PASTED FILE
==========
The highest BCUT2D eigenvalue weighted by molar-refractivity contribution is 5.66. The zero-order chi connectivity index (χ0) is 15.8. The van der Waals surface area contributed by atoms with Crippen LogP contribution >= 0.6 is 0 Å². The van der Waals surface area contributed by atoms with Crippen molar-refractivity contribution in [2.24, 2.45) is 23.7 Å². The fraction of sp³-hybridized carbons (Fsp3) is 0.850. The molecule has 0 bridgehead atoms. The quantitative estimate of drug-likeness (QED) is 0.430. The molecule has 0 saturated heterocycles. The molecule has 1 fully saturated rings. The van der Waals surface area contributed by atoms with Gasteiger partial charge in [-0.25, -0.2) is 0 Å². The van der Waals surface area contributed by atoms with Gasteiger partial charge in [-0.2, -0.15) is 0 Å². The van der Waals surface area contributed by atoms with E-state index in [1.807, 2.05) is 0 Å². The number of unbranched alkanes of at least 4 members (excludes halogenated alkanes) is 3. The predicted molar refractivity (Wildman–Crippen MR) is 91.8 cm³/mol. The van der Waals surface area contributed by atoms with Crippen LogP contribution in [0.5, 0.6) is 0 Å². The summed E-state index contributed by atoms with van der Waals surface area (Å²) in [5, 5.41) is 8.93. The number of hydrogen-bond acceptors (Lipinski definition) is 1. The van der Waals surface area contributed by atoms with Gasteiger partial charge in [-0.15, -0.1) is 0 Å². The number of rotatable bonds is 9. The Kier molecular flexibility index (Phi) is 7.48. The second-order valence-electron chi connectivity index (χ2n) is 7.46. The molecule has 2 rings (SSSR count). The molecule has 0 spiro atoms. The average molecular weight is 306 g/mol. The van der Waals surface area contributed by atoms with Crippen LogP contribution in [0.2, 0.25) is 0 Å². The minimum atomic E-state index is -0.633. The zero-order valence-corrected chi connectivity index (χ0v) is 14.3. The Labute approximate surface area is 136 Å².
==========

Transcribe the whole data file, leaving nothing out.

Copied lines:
The highest BCUT2D eigenvalue weighted by molar-refractivity contribution is 5.66. The zero-order chi connectivity index (χ0) is 15.8. The van der Waals surface area contributed by atoms with Crippen LogP contribution >= 0.6 is 0 Å². The van der Waals surface area contributed by atoms with Crippen molar-refractivity contribution in [2.24, 2.45) is 23.7 Å². The fraction of sp³-hybridized carbons (Fsp3) is 0.850. The molecule has 0 bridgehead atoms. The quantitative estimate of drug-likeness (QED) is 0.430. The molecule has 0 saturated heterocycles. The molecule has 1 fully saturated rings. The van der Waals surface area contributed by atoms with Gasteiger partial charge in [-0.25, -0.2) is 0 Å². The van der Waals surface area contributed by atoms with Gasteiger partial charge in [-0.2, -0.15) is 0 Å². The van der Waals surface area contributed by atoms with E-state index in [1.807, 2.05) is 0 Å². The number of unbranched alkanes of at least 4 members (excludes halogenated alkanes) is 3. The predicted molar refractivity (Wildman–Crippen MR) is 91.8 cm³/mol. The van der Waals surface area contributed by atoms with Crippen LogP contribution in [0.5, 0.6) is 0 Å². The summed E-state index contributed by atoms with van der Waals surface area (Å²) in [5, 5.41) is 8.93. The number of hydrogen-bond acceptors (Lipinski definition) is 1. The van der Waals surface area contributed by atoms with Gasteiger partial charge in [-0.15, -0.1) is 0 Å². The number of rotatable bonds is 9. The Kier molecular flexibility index (Phi) is 7.48. The second-order valence-electron chi connectivity index (χ2n) is 7.46. The molecule has 2 rings (SSSR count). The molecule has 0 spiro atoms. The average molecular weight is 306 g/mol. The van der Waals surface area contributed by atoms with Crippen LogP contribution in [0.2, 0.25) is 0 Å². The minimum atomic E-state index is -0.633. The zero-order valence-corrected chi connectivity index (χ0v) is 14.3. The Labute approximate surface area is 136 Å².